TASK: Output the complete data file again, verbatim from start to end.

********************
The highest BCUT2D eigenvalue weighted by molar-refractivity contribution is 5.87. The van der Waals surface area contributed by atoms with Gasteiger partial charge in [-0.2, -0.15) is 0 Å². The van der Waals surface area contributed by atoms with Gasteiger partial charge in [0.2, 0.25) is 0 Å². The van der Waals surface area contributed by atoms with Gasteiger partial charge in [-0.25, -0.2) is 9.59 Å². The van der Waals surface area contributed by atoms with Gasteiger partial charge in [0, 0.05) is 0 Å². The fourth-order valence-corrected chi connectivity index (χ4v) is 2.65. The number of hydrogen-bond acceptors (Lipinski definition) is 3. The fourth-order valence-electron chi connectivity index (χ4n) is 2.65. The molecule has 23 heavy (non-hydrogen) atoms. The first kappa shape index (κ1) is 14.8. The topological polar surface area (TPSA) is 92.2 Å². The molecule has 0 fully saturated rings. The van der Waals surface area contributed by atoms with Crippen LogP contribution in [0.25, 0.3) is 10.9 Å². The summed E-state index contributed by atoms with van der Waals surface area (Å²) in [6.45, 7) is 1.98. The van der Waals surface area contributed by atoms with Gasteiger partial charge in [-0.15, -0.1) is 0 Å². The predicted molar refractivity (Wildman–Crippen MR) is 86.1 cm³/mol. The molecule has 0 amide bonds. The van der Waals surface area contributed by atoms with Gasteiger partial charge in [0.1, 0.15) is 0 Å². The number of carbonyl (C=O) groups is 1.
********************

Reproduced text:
The highest BCUT2D eigenvalue weighted by molar-refractivity contribution is 5.87. The van der Waals surface area contributed by atoms with Gasteiger partial charge in [-0.2, -0.15) is 0 Å². The van der Waals surface area contributed by atoms with Gasteiger partial charge in [0.2, 0.25) is 0 Å². The van der Waals surface area contributed by atoms with Gasteiger partial charge in [-0.25, -0.2) is 9.59 Å². The van der Waals surface area contributed by atoms with Gasteiger partial charge in [0, 0.05) is 0 Å². The fourth-order valence-corrected chi connectivity index (χ4v) is 2.65. The number of hydrogen-bond acceptors (Lipinski definition) is 3. The fourth-order valence-electron chi connectivity index (χ4n) is 2.65. The molecule has 23 heavy (non-hydrogen) atoms. The first kappa shape index (κ1) is 14.8. The topological polar surface area (TPSA) is 92.2 Å². The molecule has 0 fully saturated rings. The van der Waals surface area contributed by atoms with Crippen LogP contribution in [0.25, 0.3) is 10.9 Å². The summed E-state index contributed by atoms with van der Waals surface area (Å²) in [6.45, 7) is 1.98. The van der Waals surface area contributed by atoms with Gasteiger partial charge in [-0.15, -0.1) is 0 Å². The predicted molar refractivity (Wildman–Crippen MR) is 86.1 cm³/mol. The molecule has 0 amide bonds. The van der Waals surface area contributed by atoms with Gasteiger partial charge in [0.1, 0.15) is 0 Å². The number of carbonyl (C=O) groups is 1.